July 25, 2017 § 2 Comments
In the context of the Biblical world, a verbal pledge or a vow – a neder in Hebrew – is a binding contract. It has the same force as the written contracts we have today. In a pre-literate society, a vow is your word and you do not retract it, come what may. Breaking a vow carries with it the threat of heavenly punishment. We see a vestige of this practice, in fact, when witnesses solemnly swear with their hand on a Bible before they testify in court.
A young woman may make a vow, but it may be canceled by her father at the time he learns of it. As the text states: “If a woman makes a vow to the Lord or assumes an obligation while still in her father’s household by reason of her youth, and her father learns of her vow or her self-imposed obligation and offers no objection, all her vows shall stand and every self-imposed obligation shall stand. But if her father restrains her on the day he finds out, none of her vows or self-imposed obligations shall stand; and the Lord will forgive her, since her father restrained her.”
So (in the Biblical world) her father has the power to cancel her vow at the time that he hears of it. Similarly, a husband has this power of annulling his wife’s vow: “Every vow and every sworn obligation of self-denial may be upheld by her husband or annulled by her husband.”
His ability to annul her vows is a key reason as to why she is not allowed to be a full witness in court case: her testimony might be overruled or swayed by her husband. How can we know what she says is true?
Interestingly, however, this situation only applies to married women: “The vow of a widow or of a divorced woman…whatever she has imposed on herself, shall be binding upon her.”
I find this point interesting, because it shows us that the key problem with a woman’s vow is not the fact that she is a woman. It’s her relationship to the men in her life that creates the problem with her vow.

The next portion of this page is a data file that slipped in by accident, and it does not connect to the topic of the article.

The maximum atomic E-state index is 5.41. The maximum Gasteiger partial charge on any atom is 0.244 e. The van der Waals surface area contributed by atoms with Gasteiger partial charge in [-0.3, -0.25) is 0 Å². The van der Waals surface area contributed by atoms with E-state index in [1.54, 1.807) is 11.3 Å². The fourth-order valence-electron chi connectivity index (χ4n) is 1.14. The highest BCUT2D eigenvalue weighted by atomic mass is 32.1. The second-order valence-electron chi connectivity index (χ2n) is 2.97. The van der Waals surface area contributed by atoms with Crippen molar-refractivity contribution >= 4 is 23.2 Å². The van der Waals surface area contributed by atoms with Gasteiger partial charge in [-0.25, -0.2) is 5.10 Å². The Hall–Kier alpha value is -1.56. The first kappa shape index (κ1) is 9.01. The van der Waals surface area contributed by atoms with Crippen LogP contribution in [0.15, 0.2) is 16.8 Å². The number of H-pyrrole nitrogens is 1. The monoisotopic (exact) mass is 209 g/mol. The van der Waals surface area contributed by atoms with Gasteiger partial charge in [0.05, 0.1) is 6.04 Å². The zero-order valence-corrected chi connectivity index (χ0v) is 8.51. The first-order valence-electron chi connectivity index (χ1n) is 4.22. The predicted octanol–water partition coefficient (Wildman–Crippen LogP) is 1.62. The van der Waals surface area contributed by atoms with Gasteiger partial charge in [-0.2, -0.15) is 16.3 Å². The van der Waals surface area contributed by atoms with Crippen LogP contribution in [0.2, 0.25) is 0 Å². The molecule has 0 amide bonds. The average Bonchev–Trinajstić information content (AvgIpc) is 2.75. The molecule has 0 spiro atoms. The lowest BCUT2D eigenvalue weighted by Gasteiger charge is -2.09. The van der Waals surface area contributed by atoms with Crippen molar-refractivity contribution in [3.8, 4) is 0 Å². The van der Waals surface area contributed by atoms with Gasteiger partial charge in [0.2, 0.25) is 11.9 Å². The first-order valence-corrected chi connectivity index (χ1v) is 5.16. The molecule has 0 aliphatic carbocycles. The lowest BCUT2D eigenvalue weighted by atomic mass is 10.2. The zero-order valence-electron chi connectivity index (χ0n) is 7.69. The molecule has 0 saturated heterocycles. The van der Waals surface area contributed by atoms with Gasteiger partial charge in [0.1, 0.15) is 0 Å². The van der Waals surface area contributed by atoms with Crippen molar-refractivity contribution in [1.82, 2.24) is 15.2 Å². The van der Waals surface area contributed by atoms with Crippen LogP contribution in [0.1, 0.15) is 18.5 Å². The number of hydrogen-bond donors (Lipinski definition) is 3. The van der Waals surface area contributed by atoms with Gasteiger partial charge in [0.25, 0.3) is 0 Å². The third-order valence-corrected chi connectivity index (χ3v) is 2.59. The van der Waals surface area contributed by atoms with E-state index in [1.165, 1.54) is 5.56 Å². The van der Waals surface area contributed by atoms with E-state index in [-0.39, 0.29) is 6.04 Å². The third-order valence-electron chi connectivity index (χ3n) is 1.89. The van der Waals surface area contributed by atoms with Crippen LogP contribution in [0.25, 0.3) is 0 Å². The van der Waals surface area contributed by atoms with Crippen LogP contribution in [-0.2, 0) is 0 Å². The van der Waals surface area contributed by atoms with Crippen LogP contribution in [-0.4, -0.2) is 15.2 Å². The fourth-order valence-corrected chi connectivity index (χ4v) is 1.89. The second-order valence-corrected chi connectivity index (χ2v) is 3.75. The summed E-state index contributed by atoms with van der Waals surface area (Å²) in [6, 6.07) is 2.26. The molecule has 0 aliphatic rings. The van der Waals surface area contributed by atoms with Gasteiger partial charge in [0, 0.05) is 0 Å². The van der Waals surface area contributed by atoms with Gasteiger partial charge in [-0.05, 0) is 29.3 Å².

In the Biblical world, a woman is dependent on the goodwill of the men in her life to be supported in a household.
Specifically, in a Biblical marriage the balance of power is tilted in favor of her husband. He may have multiple wives, and he may divorce her. She, on the other hand, may not have multiple husbands – not all at once, anyway – and she does not have the power of divorce, except under very specific circumstances. In the Biblical world, he has all of the power in the relationship.
The Bible tries to make her less dependent upon him by ensuring that she receives a ketubah amount – essentially, a lump-sum payment of alimony – so that she does not starve when she gets divorced. But this is not a situation where community assets are divided equally.
Furthermore, she does not have the same access to wealth prior to her wedding. If she has brothers, they receive the full amount of her family’s inheritance.
But once she becomes a widow or a divorcee – once her wealth is her own, she has a modicum of self-determination. Then she may make a vow and have it stand.
How has the world changed since then? For one thing, in the modern context, we start from the assumption that the two partners in the relationship – regardless of their gender – are equal. From our perspective, therefore, women are considered to be self-determining, and they may not be overruled by their spouse whenever they take on a vow. That might not sound like a lot, but it becomes critically important when it comes to the ability to bear witness. It means that women can take on the roles of men in leading the community, such as being counted in the minyan, the quorum of ten Jews needed for a prayer-community.
As for the Reform movement, the decision to count women in the minyan was made in 1845, which was the formal ratification of a policy that started in 1811. The first American rabbi to count women was Isaac Meyer Wise in 1846.